An appeal is a request for a higher court (an appellate court) to review a decision of a lower court.  An appeal is not a new trial and the higher court does not retry the case, examine new evidence, or receive witness testimony.  The job of the appellate court is to review the proceedings and to determine if there were any legal errors that substantially affected the rights of either party. The appellate court performs this job by reviewing the record (a court reporter's transcript which is a transcription of all oral proceedings), the clerk's transcript (all exhibits, documents, motions, and others that evidenced any written communication), and the arguments presented by the attorneys.  The grounds for an appeal are usually 1)bad police arrest 2) improper admission or exclusion of evidence by the judge 3) insufficient evidence 4) ineffective assistance of counsel 5) prosecutorial misconduct 6) jury misconduct and 7) sentencing errors. 


Statutory Motions


A statutory motion, such as a Penal Code §1016.5 is an effective tool to vacate a conviction. That section provides that, before accepting a guilty or no contest plea, the court shall advise a noncitizen criminal defendant of three specific, potential immigration consequences: deportation, exclusion, and denial of naturalization (§1016.5, subd. (a)). If the court fails to advise the defendant, and the defendant shows the conviction may result in one of those consequences, the court shall vacate the judgment and allow the defendant to withdraw the plea (§1016.5, subd. (b).)  See below for 1203.43 and 1473.7 motions.


Habeas Corpus


A petition for a writ of habeas corpus is used to challenge issues which were not part of the record during trial or during a guilty plea. For example, if your conviction came as a result of ineffective assistance of counsel or if you were pressured to take a guilty plea, a writ of habeas corpus may remedy the situation.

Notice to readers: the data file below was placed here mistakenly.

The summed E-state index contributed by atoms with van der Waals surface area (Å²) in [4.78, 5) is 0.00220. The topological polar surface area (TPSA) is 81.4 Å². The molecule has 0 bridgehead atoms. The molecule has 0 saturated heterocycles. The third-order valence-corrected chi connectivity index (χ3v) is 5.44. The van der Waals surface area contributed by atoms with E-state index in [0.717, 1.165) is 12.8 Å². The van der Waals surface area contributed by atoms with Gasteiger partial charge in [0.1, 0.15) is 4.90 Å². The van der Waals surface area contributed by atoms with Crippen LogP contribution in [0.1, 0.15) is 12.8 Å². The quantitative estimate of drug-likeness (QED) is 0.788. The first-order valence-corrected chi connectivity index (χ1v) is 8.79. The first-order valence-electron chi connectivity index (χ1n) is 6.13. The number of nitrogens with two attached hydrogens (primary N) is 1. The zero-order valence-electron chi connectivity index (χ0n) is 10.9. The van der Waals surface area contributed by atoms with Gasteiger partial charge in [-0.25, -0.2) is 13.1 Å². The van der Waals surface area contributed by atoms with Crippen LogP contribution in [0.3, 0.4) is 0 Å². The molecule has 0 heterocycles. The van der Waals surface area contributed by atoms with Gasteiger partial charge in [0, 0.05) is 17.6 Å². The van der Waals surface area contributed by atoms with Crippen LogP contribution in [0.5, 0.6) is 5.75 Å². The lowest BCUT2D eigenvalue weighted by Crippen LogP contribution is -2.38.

Coram Nobis


Coram Nobis is an ancient common-law writ that provides a means of collateral attack in criminal cases where some event outside the trial record has rendered a conviction fundamentally flawed. In California, a Writ of Coram Nobis is a challenge to a criminal conviction and is only available if the defendant (petitioner) can establish the following three elements: 1) that some fact existed which, without a defendant's fault or negligence, was not presented to the court at the trial or during a plea, and which would have prevented the rendition of the judgment; 2) that the new evidence does not go to the merits of the issues of fact determined at trial; and 3) that the defendant did not know nor could he or she have, with due diligence, discovered the facts upon which he or she relies any sooner than the point at which he petitions for the Writ. The main question faced by the judge hearing a Coram Nobis is whether the interests of justice would be promoted by granting the Writ.